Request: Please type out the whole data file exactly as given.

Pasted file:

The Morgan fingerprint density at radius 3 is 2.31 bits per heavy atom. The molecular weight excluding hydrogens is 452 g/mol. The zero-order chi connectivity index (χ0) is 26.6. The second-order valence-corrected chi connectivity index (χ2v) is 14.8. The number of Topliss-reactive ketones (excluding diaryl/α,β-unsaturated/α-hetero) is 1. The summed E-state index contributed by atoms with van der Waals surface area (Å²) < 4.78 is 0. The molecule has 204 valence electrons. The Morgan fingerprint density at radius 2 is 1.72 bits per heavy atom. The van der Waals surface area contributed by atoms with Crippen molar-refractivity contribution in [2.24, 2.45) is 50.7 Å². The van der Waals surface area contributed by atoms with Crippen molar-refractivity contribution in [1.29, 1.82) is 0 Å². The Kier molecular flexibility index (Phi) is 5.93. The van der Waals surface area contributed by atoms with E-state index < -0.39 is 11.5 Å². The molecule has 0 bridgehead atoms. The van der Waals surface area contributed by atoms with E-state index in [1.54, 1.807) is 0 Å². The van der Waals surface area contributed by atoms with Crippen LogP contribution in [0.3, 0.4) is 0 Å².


The Morgan fingerprint density at radius 3 is 2.31 bits per heavy atom. The molecular weight excluding hydrogens is 452 g/mol. The zero-order chi connectivity index (χ0) is 26.6. The second-order valence-corrected chi connectivity index (χ2v) is 14.8. The number of Topliss-reactive ketones (excluding diaryl/α,β-unsaturated/α-hetero) is 1. The summed E-state index contributed by atoms with van der Waals surface area (Å²) < 4.78 is 0. The molecule has 204 valence electrons. The Morgan fingerprint density at radius 2 is 1.72 bits per heavy atom. The van der Waals surface area contributed by atoms with Crippen molar-refractivity contribution in [2.24, 2.45) is 50.7 Å². The van der Waals surface area contributed by atoms with Crippen molar-refractivity contribution in [1.29, 1.82) is 0 Å². The Kier molecular flexibility index (Phi) is 5.93. The van der Waals surface area contributed by atoms with E-state index < -0.39 is 11.5 Å². The molecule has 0 bridgehead atoms. The van der Waals surface area contributed by atoms with E-state index in [1.54, 1.807) is 0 Å². The van der Waals surface area contributed by atoms with Crippen LogP contribution in [0.3, 0.4) is 0 Å².